First, I want to take just a moment to thank this week’s sponsor of the big Social Pros podcast, the number one podcast for big brand social media professionals for now six years. The show is brought to you by Salesforce Marketing Cloud. As we were just talking about with LaSandra Brill from Nvidia, social is manifestly a paid circumstance now, and you need to know what are solid target click-through rates, conversion rates, etc. And our friends at Salesforce Marketing Cloud put together a publication that helps you understand just that. It’s called The Future of Ads. You can get it at bitly/salesforceads. That’s bitly/salesforceads. All kinds of information about target click-through rates, conversion rates for Facebook ads, Twitter ads, Google ads and more. Download it today, you’re going to love it.
The show this week is also brought to you by our friends at Yext, Y-E-X-T, the leaders in knowledge management online.
Did you know that consumers trust information from other consumers as much as they trust their friends and family members, typically, in the form of ratings and reviews? Ratings and reviews are more important than ever, trying to make buying decisions that are smart. Myself and Daniel Lemin, one of our strategists at Convince and Convert worked with Yext on a little white paper called How to Win Digital and Real World Traffic With Local Reviews. You can get that at That’s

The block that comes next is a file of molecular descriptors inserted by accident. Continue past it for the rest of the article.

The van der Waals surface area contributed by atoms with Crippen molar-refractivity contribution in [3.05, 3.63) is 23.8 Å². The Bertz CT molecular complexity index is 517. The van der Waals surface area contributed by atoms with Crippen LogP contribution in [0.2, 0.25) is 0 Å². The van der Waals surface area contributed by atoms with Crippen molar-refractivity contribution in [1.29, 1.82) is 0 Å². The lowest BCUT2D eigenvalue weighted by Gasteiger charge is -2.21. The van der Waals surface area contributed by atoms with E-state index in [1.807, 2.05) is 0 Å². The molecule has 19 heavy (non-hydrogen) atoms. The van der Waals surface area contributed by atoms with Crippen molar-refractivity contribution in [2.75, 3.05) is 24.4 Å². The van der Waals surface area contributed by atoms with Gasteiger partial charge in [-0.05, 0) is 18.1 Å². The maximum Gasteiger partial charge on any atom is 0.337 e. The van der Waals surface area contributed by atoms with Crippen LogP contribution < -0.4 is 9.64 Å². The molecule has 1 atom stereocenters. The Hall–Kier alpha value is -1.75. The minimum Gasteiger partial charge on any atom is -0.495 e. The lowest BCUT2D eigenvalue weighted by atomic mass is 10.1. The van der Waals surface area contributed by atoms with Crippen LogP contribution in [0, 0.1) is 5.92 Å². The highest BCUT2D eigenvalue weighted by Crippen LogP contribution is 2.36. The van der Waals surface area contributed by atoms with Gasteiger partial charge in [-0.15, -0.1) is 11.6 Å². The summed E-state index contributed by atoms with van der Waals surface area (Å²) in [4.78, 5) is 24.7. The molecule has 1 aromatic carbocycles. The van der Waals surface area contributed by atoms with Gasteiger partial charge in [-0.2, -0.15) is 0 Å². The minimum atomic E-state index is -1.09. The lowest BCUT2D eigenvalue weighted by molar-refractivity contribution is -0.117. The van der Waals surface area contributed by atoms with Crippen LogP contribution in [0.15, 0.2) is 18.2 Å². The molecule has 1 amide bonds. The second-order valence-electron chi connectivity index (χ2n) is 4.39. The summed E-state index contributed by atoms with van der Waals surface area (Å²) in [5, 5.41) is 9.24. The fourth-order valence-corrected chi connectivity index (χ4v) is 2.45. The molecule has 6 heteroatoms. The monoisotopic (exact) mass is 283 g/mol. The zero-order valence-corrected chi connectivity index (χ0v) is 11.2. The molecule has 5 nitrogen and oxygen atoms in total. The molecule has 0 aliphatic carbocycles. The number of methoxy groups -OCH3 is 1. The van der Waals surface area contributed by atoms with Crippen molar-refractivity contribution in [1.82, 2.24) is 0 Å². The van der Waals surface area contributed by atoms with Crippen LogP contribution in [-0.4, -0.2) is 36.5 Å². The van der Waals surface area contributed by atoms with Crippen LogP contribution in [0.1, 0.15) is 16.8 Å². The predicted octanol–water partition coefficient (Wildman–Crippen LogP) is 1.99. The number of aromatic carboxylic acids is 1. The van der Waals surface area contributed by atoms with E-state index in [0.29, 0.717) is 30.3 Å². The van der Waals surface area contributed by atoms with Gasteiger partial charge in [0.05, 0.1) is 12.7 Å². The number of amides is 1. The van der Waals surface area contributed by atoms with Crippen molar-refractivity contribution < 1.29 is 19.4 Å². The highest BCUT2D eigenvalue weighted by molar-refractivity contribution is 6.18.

LaSandra, as we talked about a minute ago when we kicked of the show, you are now on the enterprise side working with lots of brands in a ton of different industries to allow them to plug into AI machine learning, etc, to improve their own insights and their own businesses. You’re using those same kind of tools and technologies to improve your own marketing. I’d love for you to talk about that a little bit, because it’s just absolutely fascinating to me.
LaSandra: Yes. We are really trying to partner with companies who are using our technology as much as possible, and really trying to advance our marketing with the concept of AI and deep learning. Anywhere from our programmatic, we have a number of ads being ran through Rocket Fuel, where they’re using AI engine to dynamically determine who’s the right person to target, based off of a pattern that they’re seeing and how that … so really optimizing to the actual KPI. For us if it’s a conversion, optimizing to that instead of just the click, and it’s doing that dynamically based off behaviors and patterns.